22 February 2016
Page topic: Sexing Hollies
ILEX (holly) (A contribution from Winston Winters) (26 May 2014)
Hollies are a large and varied genus, containing both evergreen and deciduous species.
Male and female flowers are generally borne on separate trees and this means that trees of both sexes must be present before berries are produced. Exceptions are with ‘J C van Tol’ and ‘Pyramidalis’.
In districts where hollies are common there is generally no problem with pollination.
Hollies are tolerant of shade but then growth is usually more open and untidy and on female trees fruiting becomes less abundant and sometimes the tree becomes sterile.
1. By seed sown in a cold frame or seedbed from October to March
2. By grafting in mid-
3. By layering branches in late winter or early spring
4. By heel cuttings of half-
How can I tell a male holly from a female holly? That is, how do you distinguish a male holly shrub from a female holly shrub, using their respective flower structures to make the identification?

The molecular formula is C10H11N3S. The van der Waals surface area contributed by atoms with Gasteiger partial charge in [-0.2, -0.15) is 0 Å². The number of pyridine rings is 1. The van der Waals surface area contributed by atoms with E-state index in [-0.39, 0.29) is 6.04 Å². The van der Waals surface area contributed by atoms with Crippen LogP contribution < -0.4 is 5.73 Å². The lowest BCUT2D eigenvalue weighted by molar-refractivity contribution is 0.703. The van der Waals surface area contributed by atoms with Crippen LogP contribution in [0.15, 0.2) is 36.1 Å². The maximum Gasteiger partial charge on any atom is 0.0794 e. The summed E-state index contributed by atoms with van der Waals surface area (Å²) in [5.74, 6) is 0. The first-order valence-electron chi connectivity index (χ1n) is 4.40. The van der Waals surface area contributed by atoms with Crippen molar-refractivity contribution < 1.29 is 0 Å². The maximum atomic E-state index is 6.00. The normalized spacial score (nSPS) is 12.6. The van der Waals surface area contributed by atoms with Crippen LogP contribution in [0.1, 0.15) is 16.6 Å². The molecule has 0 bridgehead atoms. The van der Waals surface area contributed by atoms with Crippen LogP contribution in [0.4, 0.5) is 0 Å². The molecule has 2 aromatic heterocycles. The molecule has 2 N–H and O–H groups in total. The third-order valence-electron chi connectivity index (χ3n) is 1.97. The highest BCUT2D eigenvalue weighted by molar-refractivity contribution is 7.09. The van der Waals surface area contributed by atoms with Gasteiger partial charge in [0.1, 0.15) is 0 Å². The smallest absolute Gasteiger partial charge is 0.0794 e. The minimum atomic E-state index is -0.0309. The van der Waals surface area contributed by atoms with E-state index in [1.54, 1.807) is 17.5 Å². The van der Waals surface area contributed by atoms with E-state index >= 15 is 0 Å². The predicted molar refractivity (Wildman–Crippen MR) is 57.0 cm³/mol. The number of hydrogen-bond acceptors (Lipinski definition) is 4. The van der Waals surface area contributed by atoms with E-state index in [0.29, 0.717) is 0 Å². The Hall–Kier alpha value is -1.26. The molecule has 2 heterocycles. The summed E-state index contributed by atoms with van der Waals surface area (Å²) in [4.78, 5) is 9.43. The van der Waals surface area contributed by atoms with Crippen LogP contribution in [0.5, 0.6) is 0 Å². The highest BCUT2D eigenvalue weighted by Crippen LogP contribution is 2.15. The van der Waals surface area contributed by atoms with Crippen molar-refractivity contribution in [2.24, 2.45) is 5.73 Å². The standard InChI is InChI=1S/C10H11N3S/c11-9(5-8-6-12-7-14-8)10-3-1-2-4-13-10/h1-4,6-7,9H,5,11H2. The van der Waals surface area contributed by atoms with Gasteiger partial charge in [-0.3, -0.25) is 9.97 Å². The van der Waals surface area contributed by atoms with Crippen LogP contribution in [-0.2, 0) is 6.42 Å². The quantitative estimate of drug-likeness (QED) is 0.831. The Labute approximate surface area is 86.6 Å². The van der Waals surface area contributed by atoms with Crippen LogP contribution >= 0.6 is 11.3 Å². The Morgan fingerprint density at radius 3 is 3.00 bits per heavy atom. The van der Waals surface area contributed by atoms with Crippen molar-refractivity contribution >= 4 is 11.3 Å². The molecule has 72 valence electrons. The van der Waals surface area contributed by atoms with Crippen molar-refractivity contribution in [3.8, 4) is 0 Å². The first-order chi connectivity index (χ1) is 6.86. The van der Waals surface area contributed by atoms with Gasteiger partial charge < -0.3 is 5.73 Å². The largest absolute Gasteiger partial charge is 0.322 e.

You have one holly shrub in your garden, and it has never produced berries; you learn that hollies need a mate, so you correctly reason that the lack of berry production must be attributed to one of two possible causes:
1. You have a male holly.
2. You have a female holly, but its flowers haven't been pollinated.
So now you have to determine what gender your holly is, so you can go out shopping for either a male holly or a female holly, so that pollination and reproduction can take place. The point is, though, without having the crutch of holly berries (a sure indication of the female gender in holly shrubs) to rely on for identification, how can you tell a male holly from a female holly?
The answer lies in the flowers, as male holly flowers are different from female holly flowers (of course, this limits identification to those periods when that particular type of holly comes into bloom).
Both male hollies and female hollies bear flowers that have 4 petals -
Editor’s sad note: a specimen which has both pollen and bumps that look like mini-
Note the yellow pollen on the stamens and the absence of central ‘bumps’
Note the big central ‘bumps’ and flimsy stamens.
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